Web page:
Interesting article which raises many questions about the motives behind the marriage and Henry’s careful balancing of conflicting opportunities and threats in the early period of his reign.

I think that Henry remained very insecure about his legitimacy and it was important for him to establish himself as the ‘rightful’ monarch without having to look to a marriage to secure his right to rule. Also in the early stages of his kingship he may have found it politic to leave the position of queen vacant in order to boost his international appeal. Elizabeth’s illegitimacy was a stain on her which he may have worried would cause problems down the line and could have caused him to delay any sudden move towards marriage – Edward IV had a fairly shady track record on secret marriages after all! Henry was probably also cautious of re-introducing the Woodville affiliation into any position of influence, knowing how unpopular this had proved to be during the reign of Edward IV and wanting to leave lucrative offices free to reward his own affiliation. The way in which he dealt with the Titulus Regius suggests that he was deeply concerned about the potential harm it could still do to his authority and at great pains to obliterate it completely. Personally I think it is telling that Henry took 3 weeks to get to London after Bosworth and he knew the princes were out of the equation. He couldn’t reveal this because it implied his association with their killer so he pretended to have no knowledge of their fate beyond the general rumour that Richard had shed innocent blood. He calculated that the majority would want stability and the return to ‘normal’ government after a generation of civil war and perhaps he used parliament to urge his marriage to Elizabeth of York so that he could be seen to assent to their advice, thus appearing benevolent and have their mandate to proceed with the marriage. He was certainly an astute political operator and may have judged that he stood a better chance of retaining Yorkist support by legitimising and marrying Elizabeth than in trying to negotiate a foreign marriage when the question of pretenders and rival claimants still hung over him – the same factors would cause him to execute Warwick years later in order for the Spanish marriage to go ahead between Prince Arthur and Catherine of Aragon after all.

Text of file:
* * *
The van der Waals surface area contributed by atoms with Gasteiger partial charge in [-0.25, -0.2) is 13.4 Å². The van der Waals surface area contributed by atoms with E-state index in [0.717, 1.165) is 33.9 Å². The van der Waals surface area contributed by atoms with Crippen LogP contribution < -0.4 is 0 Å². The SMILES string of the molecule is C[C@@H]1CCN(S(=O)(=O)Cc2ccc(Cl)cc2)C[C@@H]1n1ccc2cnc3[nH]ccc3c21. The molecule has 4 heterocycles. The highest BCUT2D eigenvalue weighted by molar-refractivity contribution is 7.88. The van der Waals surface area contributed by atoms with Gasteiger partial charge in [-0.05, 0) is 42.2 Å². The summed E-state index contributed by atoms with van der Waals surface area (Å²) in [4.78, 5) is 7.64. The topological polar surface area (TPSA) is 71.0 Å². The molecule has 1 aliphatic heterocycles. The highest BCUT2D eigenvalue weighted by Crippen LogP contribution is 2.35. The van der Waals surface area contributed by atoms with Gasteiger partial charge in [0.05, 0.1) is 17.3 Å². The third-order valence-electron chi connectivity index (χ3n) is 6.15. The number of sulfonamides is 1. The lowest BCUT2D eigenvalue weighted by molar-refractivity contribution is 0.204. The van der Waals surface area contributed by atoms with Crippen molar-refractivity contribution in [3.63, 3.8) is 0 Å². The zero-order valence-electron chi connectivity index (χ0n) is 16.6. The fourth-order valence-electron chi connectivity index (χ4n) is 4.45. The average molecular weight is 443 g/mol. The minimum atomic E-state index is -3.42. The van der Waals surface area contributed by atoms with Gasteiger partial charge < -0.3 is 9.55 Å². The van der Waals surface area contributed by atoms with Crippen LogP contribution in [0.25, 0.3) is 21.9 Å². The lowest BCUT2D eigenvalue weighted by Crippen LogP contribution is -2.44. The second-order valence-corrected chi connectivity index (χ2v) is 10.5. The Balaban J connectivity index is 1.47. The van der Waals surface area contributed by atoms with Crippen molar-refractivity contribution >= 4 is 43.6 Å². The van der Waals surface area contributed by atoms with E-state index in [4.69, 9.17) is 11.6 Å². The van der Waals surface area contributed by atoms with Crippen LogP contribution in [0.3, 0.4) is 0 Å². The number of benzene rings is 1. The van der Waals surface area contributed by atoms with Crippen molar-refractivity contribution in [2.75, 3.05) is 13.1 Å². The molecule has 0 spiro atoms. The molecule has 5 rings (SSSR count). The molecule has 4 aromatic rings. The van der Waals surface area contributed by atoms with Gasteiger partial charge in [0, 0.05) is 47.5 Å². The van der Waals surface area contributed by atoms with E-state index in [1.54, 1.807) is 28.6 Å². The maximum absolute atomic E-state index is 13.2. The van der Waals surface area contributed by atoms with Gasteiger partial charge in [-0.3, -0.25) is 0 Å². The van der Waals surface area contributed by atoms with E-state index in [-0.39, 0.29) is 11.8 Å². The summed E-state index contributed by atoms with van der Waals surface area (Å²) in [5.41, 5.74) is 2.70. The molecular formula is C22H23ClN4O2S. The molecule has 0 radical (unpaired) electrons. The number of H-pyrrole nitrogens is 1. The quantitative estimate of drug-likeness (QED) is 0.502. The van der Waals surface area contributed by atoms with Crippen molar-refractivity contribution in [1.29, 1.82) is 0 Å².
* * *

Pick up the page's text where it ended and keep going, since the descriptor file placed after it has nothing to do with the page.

Henry VII and Elizabeth of York. Their effigies in Westminster Abbey. Artist Pietro Torrigiano. Photo westminster-abbey.org

I was recently reading an excellent article in the Ricardian discussing Henry Tudor’s enthusiasm, or lack of it, for his marriage to Elizabeth of York by David Johnson entitled Ardent Suitor or Reluctant Groom?It’s pretty much an eye opener and is in two parts – part 1Ardent Suitorcovers the positives, if you can call them that - that is to try to understand why Henry, who in Rennes Cathedral on Christmas Day 1483 had vowed to marry Elizabeth of York, seemingly developed a serious case of cold feet in 1485 after his success at Bosworth. This seems a major volte-face from a man who was reported by Vergil as being ‘pinched by the very stomach’when rumours had reached him that Richard III was‘amynded’, having been recently widowed, to

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